Paraffin-embedded 4 µm lung sections were stained with haematoxylin and eosin (H&E) and analyzed for inflammation and tissue damage, as described previously [33][35]. All slides were scored by a pathologist blinded for experimental groups for the following parameters: interstitial inflammation, necrosis, endothelialitis, bronchitis, edema, pleuritis, presence of thrombi and percentage of lung surface with pneumonia. All parameters were rated separately from 0 (condition absent) to 4 (most severe condition). The total histopathology score was expressed as the sum of the scores of the individual parameters, with a maximum of 32. Immunohistochemical detection of EPCR was performed as described [39]. Briefly, slides were incubated with a goat anti-mouse EPCR polyclonal antibody (GT262) as primary antibody, followed by incubation with rabbit-anti-goat IgG (SouthernBiotec, Birmingham, AL) as secondary antibody and polymer anti-rabbit-HRP (Immunologic, Duiven, The Netherlands) as tertiary antibody. Staining for granulocytes, using fluorescein isothiocyanate-labeled rat-anti-mouse Ly-6G mAb (BD Pharmingen, San Diego, CA) was performed as described previously [33], [34]. All slides were slightly counterstained with methylgreen. The total tissue area of the EPCR and Ly-6G stained slides was scanned with a slide scanner (Olympus dotSlide, Tokyo, Japan) and the obtained scans were exported in TIFF format for digital image analysis. The digital images were analyzed with ImageJ (version 2006.02.01, National Institutes of Health, Bethesda, MD) and the immunopositive (Ly6G+) area was expressed as the percentage of the total lung surface area.

Statistical analysis

Patient data are expressed as dot plots with medians. Mouse data are expressed as box and whisker plots showing the smallest observation, lower quartile, median, upper quartile and largest observation or as medians with interquartile ranges. Comparisons between groups were conducted using the Mann-Whitney U test. For survival studies Kaplan-Meier analyses followed by log rank test were performed. All analyses were done using GraphPad Prism version 5.01 (GraphPad Software, San Diego, CA). P-values lower than 0.05 were considered statistically significant.

Results

Increased plasma sEPCR levels in patients with severe melioidosis

To obtain insight into EPCR expression and shedding during melioidosis, we measured sEPCR protein levels in plasma from 34 septic patients with culture proven B. pseudomallei infection and 32 local healthy controls. Fourteen (41%) patients with melioidosis died in-hospital. sEPCR was elevated in melioidosis patients with median plasma concentrations approximately 2.6-fold higher than in healthy subjects (Figure 1A; median 35 (28–83) ng/mL in controls versus 90 (61–121) ng/mL in patients, P<0.001). Moreover, sEPCR levels in non-survivors were significantly higher than in survivors (Figure 1B; survivors: median 74 (44–120) ng/mL versus non-survivors: 105 (92–130) ng/mL, P<0.05), indicating that high sEPCR levels are associated with poor outcome. In 8 patients in whom a follow-up sample was obtained, sEPCR levels remained unaltered (P = 0.38, data not shown).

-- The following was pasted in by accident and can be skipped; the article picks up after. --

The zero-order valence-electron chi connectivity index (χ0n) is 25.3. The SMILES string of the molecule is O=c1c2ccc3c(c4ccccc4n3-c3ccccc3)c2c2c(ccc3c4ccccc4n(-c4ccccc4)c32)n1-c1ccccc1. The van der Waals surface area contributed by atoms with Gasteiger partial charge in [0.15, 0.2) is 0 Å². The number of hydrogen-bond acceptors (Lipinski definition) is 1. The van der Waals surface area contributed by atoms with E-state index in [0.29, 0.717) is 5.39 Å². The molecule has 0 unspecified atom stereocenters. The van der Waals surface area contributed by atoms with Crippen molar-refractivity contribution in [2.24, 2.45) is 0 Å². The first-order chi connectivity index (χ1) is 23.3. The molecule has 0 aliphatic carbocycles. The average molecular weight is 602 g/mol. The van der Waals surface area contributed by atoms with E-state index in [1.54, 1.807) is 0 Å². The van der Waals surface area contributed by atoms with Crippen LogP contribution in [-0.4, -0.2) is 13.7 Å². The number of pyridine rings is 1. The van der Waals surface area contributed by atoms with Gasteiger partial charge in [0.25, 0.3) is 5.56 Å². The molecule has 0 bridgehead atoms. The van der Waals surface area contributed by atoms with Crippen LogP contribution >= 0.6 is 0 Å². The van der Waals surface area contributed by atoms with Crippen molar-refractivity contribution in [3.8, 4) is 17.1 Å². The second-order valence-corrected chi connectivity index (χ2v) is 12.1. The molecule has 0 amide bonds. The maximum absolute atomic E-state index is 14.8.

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Figure 1. Plasma sEPCR levels of patients with culture proven melioidosis.

Increased levels of sEPCR in plasma of patients (n = 34) with septic melioidosis compared to healthy controls (n = 32) (A). Increased levels of sEPCR in patients who died of melioidosis (n = 14) compared to patients that survived (n = 20) (B). Horizontal lines represent medians. ***P<0.001 for the difference between patients and controls; *P<0.05 for the difference between survivors (n = 20) and non-survivors (n = 14) (Mann-Whitney U test).

http://dx.doi.org/10.1371/journal.pntd.0002306.g001

EPCR-expression is upregulated during murine melioidosis

A large part of severe melioidosis cases presents with pneumonia with bacterial dissemination to distant body sites [3], [5]. Considering that it is not feasible to study the role of EPCR at tissue level during human melioidosis, we used our well established mouse model in which mice are intranasally inoculated with live B. pseudomallei to induce pneumonia-derived melioidosis [33][35]. Mice were sacrificed after 24, 48 or 72 hours and total (s- and m-) EPCR protein levels were measured in lung homogenates of mice infected with B. pseudomallei and compared with uninfected mice. Figure 2A shows that in uninfected Tie2-EPCR mice median lung EPCR levels were more than 10.000-fold higher than in uninfected WT mice; P<0.0001). Infection of WT mice with B. pseudomallei was associated with a significant increase in EPCR levels in lung homogenates at 48 and 72 hours after inoculation (for both time points P<0.05 versus baseline; Figure 2B). Finally, we analyzed expression of mEPCR in lung tissue slides of WT mice and Tie2-EPCR mice during the course of the infection by immunohistochemistry and quantification by digital imaging. We compared these data with mEPCR-expression in uninfected mice. Infected WT mice had significantly higher lung mEPCR levels after 72 hours of infection when compared to their uninfected WT controls (P<0.05; Figure 2C). Infected Tie2-EPCR mice expressed higher levels of lung mEPCR after 48 and 72 hours (P<0.01; Figure 2C) when compared to uninfected Tie2-mice. Figure 2D (WT) and E (Tie2-EPCR) show representative photographs of mEPCR-stained lungs 48 hours after infection. Clearly, mEPCR was abundantly present in lung tissue of Tie2-EPCR mice showing mEPCR-positive staining not only in small arterioles but also in lung capillaries (Figure 2E). Interestingly, 48 hours after infection in WT mice mEPCR-positive staining was seen in bronchial epithelium (inset Figure 2D), while this was absent in bronchioles of Tie2-EPCR mice (inset Figure 2E). No evident mEPCR-positive staining was seen in lungs of uninfected WT mice (data not shown). Together, these data indicate that during murine infection with B. pseudomallei EPCR is upregulated, suggesting that this receptor is associated with the host defense against this pathogen.